Summer is the PERFECT weather for riding, swimming, and you got it MOLD! Sometimes life just gets in the way and we can't find the time to ride for a week or two and we get back to tack that is nice and moldy.
Although it is tough to completely recover tack that has been neglected, where there's a will there's a way!Read More
Equine Spring-cleaning time is here! With longer days and warmer weather comes....shedding. If your horse isn’t clipped and/or blanketed, he’s probably a delightful fluffy fur ball and as mud season gets underway his color has migrated to a dark crusty brown.
Horse Grooming Tip: Before you begin grooming, discard any fleece jacket or fabrics that you are wearing that will attract dirt and hair before you start. A plastic apron such as dog groomers use, is a great aid in keeping you clean.Read More
You might be surprised to learn that rain rot is not a skin condition that occurs only due to neglect or poor care of the horse. Even the most diligent horse owner who provides the best care can have a horse experience rain rot.
What does rain rot look like?
If your horse develops crusty scabs that peel off with clumps of hair and leave bare spots on the skin then he has probably contracted rain rot. This condition is aptly named as it is caused by rain or moisture on the horse’s coat and is fairly common. It is also sometimes called rain scald.Read More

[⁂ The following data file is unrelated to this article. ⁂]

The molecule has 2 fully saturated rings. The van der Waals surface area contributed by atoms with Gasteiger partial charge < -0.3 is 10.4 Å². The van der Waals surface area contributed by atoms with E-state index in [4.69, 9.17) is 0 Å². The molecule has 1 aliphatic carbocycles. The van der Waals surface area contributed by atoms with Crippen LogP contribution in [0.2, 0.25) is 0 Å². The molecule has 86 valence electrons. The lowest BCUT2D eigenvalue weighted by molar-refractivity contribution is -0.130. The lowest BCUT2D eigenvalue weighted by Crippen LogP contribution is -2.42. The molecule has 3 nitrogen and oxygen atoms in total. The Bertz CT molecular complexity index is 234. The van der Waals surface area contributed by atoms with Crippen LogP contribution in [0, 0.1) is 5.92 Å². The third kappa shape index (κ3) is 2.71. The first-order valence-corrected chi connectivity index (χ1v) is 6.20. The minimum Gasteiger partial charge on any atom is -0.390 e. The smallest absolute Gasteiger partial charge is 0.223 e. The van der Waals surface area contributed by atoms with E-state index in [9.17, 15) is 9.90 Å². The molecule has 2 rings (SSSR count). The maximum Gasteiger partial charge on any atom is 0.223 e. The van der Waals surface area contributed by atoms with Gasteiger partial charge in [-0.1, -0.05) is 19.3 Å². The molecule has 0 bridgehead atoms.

We all dream of watching our horses roam free on a 20 acre pasture 24/7 with the best of what nature has to offer. Unfortunately (for most of us anyways) the paddock is a closer reality when it comes to turning out our horses whether it be due to available space, bad weather, a horse's health needs, or if we just need to give our pastures a rest.
What is the first thing that comes to your mind when you think of a paddock? If your answer is stinky, fly infested, muddy, dusty, and a place you feel bad about putting your horse you are doing it wrong! Believe it or not, having a horse friendly, easy to care for paddock is key to happy horse-keeping. Why you ask? Here are just a few reasons:
Whether a horse is in training, in recovery from a medical condition or injury, or because of an owner's change of circumstances, most horses will spend at least some time residing in a stall. While most horses can transition from a pasture to barn life with ease, the adjustment can be stressful for many equines. What can we do to make the transition stress free as possible?Read More